Most adjust pay to cover increases in cost of living.
Nearly 1 million U.S. workers will be getting a New Year’s Day gift: a small raise after 10 states boost their minimum wages.
WASHINGTON — Nearly 1 million U.S. workers will be getting a New Year’s Day gift: a small raise after 10 states boost their minimum wages.
Nine states will adjust the wages to accommodate the costs of living, as required by state laws, while Rhode Island will implement a law signed by the governor that raises its minimum wage to $7.75 per hour. The wage hikes range between 10 cents and 35 cents per hour, adding between $190 and $510 to the average affected worker’s annual pay.
With those changes, 19 states and the District of Columbia will have minimum wages above the federal level of $7.25. That rate has been in place since 2009 and has not been adjusted for inflation.
The National Employment Law Project, an advocate for workers’ rights, is among several groups calling for lawmakers to boost the federal rate.
U.S. Sen. Tom Harkin, D-Iowa, introduced a bill last July that would raise States raising their minimum wages Jan. 1 and the new hourly amounts. Arizona Colorado Florida Missouri Montana Ohio Oregon Rhode Island Vermont Washington $7.80 $7.78 $7.79 $7.35 $7.80 $7.85 $8.95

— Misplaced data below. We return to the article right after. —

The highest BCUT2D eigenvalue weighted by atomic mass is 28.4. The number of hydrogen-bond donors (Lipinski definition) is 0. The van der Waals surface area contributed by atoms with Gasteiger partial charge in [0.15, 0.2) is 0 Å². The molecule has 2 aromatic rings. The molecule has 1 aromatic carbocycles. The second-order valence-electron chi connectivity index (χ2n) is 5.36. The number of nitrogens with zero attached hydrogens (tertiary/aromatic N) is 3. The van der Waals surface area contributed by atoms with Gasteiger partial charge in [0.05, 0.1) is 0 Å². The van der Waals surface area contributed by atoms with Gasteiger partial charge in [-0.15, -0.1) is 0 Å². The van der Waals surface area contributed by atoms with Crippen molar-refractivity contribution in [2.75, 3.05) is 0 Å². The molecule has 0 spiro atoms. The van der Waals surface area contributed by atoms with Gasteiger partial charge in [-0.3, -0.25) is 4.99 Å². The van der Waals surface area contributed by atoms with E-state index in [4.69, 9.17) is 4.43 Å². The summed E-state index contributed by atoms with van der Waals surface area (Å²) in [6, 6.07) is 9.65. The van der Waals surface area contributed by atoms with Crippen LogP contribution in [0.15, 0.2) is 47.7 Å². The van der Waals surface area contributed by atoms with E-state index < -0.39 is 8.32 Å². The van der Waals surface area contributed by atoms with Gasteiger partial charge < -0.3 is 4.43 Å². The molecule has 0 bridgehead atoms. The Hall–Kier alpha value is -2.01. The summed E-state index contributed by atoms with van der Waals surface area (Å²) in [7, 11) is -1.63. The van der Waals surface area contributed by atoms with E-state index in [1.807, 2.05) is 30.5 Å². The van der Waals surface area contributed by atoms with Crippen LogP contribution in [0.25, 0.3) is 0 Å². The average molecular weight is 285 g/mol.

$7.75 $8.60 $9.19 the minimum wage to $9.80 by 2014 and adjust it each year. But the legislation has little chance to pass in a divided Congress.
Meanwhile, New Jersey’s Democratic-controlled legislature passed a bill early this month that would raise wages, currently at the federal minimum, by a dollar. Gov. Chris Christie, a Republican, will likely veto the measure, saying it would burden businesses still recovering from Superstorm Sandy.
A battle is also brewing in California, where the state’s $8-per-hour minimum wage has remained the same for five years.